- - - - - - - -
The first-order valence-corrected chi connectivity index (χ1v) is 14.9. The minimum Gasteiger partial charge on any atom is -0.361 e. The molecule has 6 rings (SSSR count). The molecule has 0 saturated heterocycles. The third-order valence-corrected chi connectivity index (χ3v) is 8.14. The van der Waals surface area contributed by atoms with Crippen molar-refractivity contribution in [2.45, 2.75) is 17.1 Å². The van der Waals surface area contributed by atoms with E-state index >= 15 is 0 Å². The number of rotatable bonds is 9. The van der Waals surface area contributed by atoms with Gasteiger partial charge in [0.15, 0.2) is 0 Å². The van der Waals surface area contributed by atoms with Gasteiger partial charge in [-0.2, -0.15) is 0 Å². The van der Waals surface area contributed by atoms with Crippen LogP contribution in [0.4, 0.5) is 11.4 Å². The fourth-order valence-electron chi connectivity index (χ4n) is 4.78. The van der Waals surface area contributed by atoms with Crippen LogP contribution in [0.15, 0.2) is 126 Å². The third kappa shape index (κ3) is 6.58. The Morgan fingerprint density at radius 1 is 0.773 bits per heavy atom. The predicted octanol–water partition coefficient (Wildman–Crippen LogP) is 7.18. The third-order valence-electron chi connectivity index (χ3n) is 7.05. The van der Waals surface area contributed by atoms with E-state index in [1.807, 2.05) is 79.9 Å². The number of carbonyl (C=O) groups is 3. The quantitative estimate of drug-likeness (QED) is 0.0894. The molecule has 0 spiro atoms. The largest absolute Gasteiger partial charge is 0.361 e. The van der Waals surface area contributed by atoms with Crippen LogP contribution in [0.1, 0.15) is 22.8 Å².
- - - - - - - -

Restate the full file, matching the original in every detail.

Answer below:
The first-order valence-corrected chi connectivity index (χ1v) is 14.9. The minimum Gasteiger partial charge on any atom is -0.361 e. The molecule has 6 rings (SSSR count). The molecule has 0 saturated heterocycles. The third-order valence-corrected chi connectivity index (χ3v) is 8.14. The van der Waals surface area contributed by atoms with Crippen molar-refractivity contribution in [2.45, 2.75) is 17.1 Å². The van der Waals surface area contributed by atoms with E-state index >= 15 is 0 Å². The number of rotatable bonds is 9. The van der Waals surface area contributed by atoms with Gasteiger partial charge in [0.15, 0.2) is 0 Å². The van der Waals surface area contributed by atoms with Gasteiger partial charge in [-0.2, -0.15) is 0 Å². The van der Waals surface area contributed by atoms with Crippen LogP contribution in [0.4, 0.5) is 11.4 Å². The fourth-order valence-electron chi connectivity index (χ4n) is 4.78. The van der Waals surface area contributed by atoms with Crippen LogP contribution in [0.15, 0.2) is 126 Å². The third kappa shape index (κ3) is 6.58. The Morgan fingerprint density at radius 1 is 0.773 bits per heavy atom. The predicted octanol–water partition coefficient (Wildman–Crippen LogP) is 7.18. The third-order valence-electron chi connectivity index (χ3n) is 7.05. The van der Waals surface area contributed by atoms with E-state index in [1.807, 2.05) is 79.9 Å². The number of carbonyl (C=O) groups is 3. The quantitative estimate of drug-likeness (QED) is 0.0894. The molecule has 0 spiro atoms. The largest absolute Gasteiger partial charge is 0.361 e. The van der Waals surface area contributed by atoms with Crippen LogP contribution in [0.1, 0.15) is 22.8 Å².